February 18th, 2009|
FOR IMMEDIATE RELEASE
For more information, contact: Tamara Brininger
Phone: (216) 694‐5204
Express flights not always owned and operated by major airlines, suffer differing standards of care
CLEVELAND, Ohio, Feb. 18, 2009—After the tragic airplane crash of Continental Flight 3407 near Buffalo N.Y., many questions and concerns have arisen regarding airline safety and flying during icy weather conditions. Cleveland-based aviation accident expert and lawyer Jamie R. Lebovitz points out that many small airplanes similar to Flight 3407 that use the names and logos of major airlines are not, in fact, owned or operated by large airlines. Often, the smaller planes are owned by regional carriers that have agreements with major airlines for the sole purpose of enabling large carriers to derive revenue from airports that are difficult for their airplanes to access.
“Most travelers do not realize that regional and commuter airlines that operate under major airline names—such as Continental Express, USAir Express, or United Express—are not actually owned or controlled by them,”
Lebovitz, who has more than 20 years of experience handling airplane accidents, said.
“The passengers on the fatal Continental Flight 3407 were not flown on Continental Airlines equipment, they were not flown by pilots trained by Continental Airlines, and they were not being transported to the same standards of care as their fellow passengers on Continental Airlines.”
A Major Safety of Flight Concern
For years, the problem of flying turboprop aircraft, such as the Bombardier Dash-8 used for Flight 3407, in icing conditions has been a major safety of flight concern. Unlike jet aircraft that have systems to heat the wings and tail to prevent ice buildup (also referred to as anti-icing systems), propeller-driven turboprop aircraft have de-icing systems that require pilots to first allow the buildup of ice to occur. Pilots then activate a system that inflates the leading edges of the wings and tail, which essentially breaks off the ice from the airplane. The training required to operate aircraft of this type in icing conditions, however, is not adequate, Lebovitz explained.
He says the concern with this antiquated de-icing system is that it’s not reliable under all conditions and could increase the amount of ice buildup on the wings and/or tail while disrupting the flow of air over the wings and inhibiting the aerodynamic lift capabilities of the aircraft. This reaction can cause a plane to lose lift and altitude, ultimately resulting in a plane crash.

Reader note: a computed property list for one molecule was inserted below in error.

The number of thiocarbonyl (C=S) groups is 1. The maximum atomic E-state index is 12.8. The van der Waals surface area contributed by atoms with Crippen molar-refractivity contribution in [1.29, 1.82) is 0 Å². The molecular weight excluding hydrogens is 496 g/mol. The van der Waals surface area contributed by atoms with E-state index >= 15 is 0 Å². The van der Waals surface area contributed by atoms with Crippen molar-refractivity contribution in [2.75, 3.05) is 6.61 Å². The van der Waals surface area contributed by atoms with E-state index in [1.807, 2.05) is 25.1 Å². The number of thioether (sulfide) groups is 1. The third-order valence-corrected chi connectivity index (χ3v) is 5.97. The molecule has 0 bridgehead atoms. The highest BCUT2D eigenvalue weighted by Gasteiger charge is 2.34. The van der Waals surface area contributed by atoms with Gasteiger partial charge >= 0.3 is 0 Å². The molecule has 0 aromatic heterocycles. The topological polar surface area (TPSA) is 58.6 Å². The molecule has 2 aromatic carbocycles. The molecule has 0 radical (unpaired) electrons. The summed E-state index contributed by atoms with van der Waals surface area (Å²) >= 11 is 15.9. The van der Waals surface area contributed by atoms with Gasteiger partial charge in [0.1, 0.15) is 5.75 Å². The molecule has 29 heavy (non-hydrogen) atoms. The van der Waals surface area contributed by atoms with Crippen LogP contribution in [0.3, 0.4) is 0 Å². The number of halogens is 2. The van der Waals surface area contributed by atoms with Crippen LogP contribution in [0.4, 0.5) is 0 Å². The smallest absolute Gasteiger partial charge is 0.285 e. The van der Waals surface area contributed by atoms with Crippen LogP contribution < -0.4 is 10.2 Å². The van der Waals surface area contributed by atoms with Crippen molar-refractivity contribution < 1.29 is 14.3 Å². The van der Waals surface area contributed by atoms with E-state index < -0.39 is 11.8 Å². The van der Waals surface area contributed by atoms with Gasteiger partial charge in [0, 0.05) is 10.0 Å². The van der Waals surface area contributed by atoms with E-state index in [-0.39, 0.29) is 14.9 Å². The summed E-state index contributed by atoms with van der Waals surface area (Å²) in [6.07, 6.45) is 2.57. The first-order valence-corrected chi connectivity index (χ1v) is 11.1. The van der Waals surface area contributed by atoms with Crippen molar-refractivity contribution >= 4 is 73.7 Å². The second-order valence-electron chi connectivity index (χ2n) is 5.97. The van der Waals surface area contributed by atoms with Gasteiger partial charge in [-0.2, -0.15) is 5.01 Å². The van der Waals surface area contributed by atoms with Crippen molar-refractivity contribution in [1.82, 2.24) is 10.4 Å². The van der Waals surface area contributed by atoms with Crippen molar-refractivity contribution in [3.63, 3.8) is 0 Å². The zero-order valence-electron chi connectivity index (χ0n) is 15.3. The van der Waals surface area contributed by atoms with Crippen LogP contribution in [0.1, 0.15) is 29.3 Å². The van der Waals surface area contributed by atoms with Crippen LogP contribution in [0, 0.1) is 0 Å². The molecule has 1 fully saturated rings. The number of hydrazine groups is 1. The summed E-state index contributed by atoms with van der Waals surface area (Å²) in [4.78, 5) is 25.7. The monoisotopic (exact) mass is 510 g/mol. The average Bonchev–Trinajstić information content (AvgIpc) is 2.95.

American Airlines Flight 5966
In 2007, Lebovitz was part of the lead trial counsel that handled the American Airlines Flight 5966 crash, which occurred in Kirksville, Mo. The Jetstream 32 twin-engine turboprop plane, which was owned by Corporate Airlines (now RegionsAir), was on its final approach to land when it crashed, killing 13 of the 15 passengers aboard. The National Transportation Safety Board determined that the probable cause of the accident was the pilots’ failure to follow established procedures and maintain a professional demeanor during the flight. Their fatigue likely contributed to their degraded performance as well. Along with his colleagues, Lebovitz was able to help expose the serious safety differences between a small, regional airline and a large, national airline. (Case No. 052-00275, Susanne Wandel, etc., et al., v. American Airlines, Inc., et al., Missouri Circuit Court, Twenty-Second Judicial Circuit)
“The public is under the misconception that when they board an airplane with the logos of major airlines they are getting the same level of care and safety as if they were flying on airplanes owned and operated by the major airlines,” Lebovitz said. “Our firm has represented many families whose loved ones were victims of aviation disasters where dangerous icing conditions have been a major factor. As a result, we have been able to identify the design defects of these airplanes and the deficiencies in training pilots who find themselves confronted with icing weather conditions.”
About Jamie R. Lebovitz
For the last 20 years, attorney Jamie R. Lebovitz, senior partner with Nurenberg, Paris, Heller & McCarthy, has been bringing justice to the families of those who have perished in aviation accidents as well as to the survivors. He has been involved in litigation concerning most major commercial aircraft crashes both in the United States and around the world and has helped to bring about significant change in the way airlines do business and the way manufacturers design and produce airplanes.
One case in particular—the 1994 crash of US Airways Flight 427 near Pittsburgh that killed all 132 passengers and crew members on board. Mr. Lebovitz helped bring to the forefront the design flaws with the Boeing 737’s rudder system, particularly a valve in the rudder control unit that sometimes jammed. Because of its faulty rudder system, Flight 427 slammed into a wooded hillside in Beaver County just minutes before it was scheduled to land at Pittsburgh International Airport. (Case No. MDL 1040, U.S. District Court, Western District of Pennsylvania)
About Nurenberg, Paris, Heller & McCarthy
Nurenberg, Paris, Heller & McCarthy has served the needs of catastrophically injured clients in Ohio since 1928, and for the last 18 years throughout the United States. The Cleveland, Ohio, law firm is known for its success in cases involving medical malpractice, wrongful death, defective products, airplane crashes, railroad crossing collisions, unfair business practices, insurance, and class action litigation. The aviation accident attorneys at Nurenberg Paris pride themselves on their knowledge of the law, state of the art trial techniques and strategies, and the ability to attain positive outcomes in the appellate courts. For more information, visit www.nphm.com.